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Statement on Trade Negotiations with China

By April 2, 2020No Comments

For American workers and manufacturers, the “Phase 1” U.S.-China trade agreement is completely inadequate. 

The New York Young Republican Club understands how difficult it has been for U.S. negotiators to secure commitments from China to change their predatory trade practices that have led to the United States’ unprecedented $5 trillion cumulative bilateral trade deficit in goods with China and the loss of a staggering 3.7 million jobs, largely in manufacturing. The administration deserves credit for recognizing our nation’s flawed economic relationship with China and for taking strong measures to prompt negotiations. The use of tariffs in response to China’s litany of unfair trade practices have proven to be an effective and appropriate tool to trigger negotiations with China.

But the current deal does not put American workers on a level playing field in the U.S. or global market and leaves nearly all major structural issues unresolved. 

Thus the New York Young Republican Club urges an immediate resumption of negotiations and sustained economic pressure to address industrial subsidies and overcapacity, state-owned enterprises, predatory investment, currency manipulation and misalignment, cyber intrusions, worker rights, environmental rules, and tax policy.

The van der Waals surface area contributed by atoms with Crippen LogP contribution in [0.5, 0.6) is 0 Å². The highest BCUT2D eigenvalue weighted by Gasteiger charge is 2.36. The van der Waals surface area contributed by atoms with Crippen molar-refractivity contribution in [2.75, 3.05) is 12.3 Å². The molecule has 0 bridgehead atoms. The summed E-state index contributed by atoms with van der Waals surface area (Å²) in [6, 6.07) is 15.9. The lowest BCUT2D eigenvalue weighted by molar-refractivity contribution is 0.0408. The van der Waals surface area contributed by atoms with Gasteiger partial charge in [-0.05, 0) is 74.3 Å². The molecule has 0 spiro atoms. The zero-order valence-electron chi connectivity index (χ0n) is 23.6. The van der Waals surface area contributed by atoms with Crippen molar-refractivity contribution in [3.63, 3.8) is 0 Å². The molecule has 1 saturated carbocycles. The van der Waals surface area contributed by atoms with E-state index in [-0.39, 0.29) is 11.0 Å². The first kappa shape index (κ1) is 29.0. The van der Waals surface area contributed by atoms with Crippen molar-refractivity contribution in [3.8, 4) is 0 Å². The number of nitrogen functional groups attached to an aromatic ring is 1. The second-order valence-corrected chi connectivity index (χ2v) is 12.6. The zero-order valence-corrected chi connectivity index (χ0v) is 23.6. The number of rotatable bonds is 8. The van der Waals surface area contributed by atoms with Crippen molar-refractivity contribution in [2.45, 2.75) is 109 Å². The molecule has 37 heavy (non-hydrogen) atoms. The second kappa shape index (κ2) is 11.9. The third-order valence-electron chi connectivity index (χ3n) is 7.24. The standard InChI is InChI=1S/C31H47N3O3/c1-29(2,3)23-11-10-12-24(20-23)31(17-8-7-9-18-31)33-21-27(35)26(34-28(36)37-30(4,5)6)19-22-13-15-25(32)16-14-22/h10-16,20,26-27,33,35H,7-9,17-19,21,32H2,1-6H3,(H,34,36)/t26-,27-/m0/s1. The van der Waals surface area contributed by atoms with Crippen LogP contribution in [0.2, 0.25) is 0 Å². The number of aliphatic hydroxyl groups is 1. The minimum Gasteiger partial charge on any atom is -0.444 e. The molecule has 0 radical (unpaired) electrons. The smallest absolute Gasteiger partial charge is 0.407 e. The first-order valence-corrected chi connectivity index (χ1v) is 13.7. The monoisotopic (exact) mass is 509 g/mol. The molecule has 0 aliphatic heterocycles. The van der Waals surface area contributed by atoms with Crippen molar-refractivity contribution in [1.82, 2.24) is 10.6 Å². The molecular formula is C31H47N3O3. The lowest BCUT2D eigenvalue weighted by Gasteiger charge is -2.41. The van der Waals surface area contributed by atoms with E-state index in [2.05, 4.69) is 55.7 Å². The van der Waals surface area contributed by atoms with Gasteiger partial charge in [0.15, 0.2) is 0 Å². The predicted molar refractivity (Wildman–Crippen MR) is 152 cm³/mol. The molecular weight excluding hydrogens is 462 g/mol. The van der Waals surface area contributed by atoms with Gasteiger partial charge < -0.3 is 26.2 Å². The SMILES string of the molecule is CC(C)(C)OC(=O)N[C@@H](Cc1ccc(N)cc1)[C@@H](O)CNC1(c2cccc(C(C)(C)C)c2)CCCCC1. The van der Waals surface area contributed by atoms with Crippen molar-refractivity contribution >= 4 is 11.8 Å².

This is a long-term process that will require a sustained, bipartisan commitment on the part of all U.S. policymakers, including both the current and future administrations. The United States cannot afford to go back to endless dialogue with China and polite requests for reform. American workers and U.S. manufacturing companies need a deal that is comprehensive, specific, enforceable, and backed by strong and automatic penalties if Beijing fails to live up to its words – as has repeatedly been the case under previous administrations of both political parties. It is essential that we maintain pressure on China, using the leverage of remaining Section 301 tariffs to immediately resume negotiations on a Phase 2 agreement.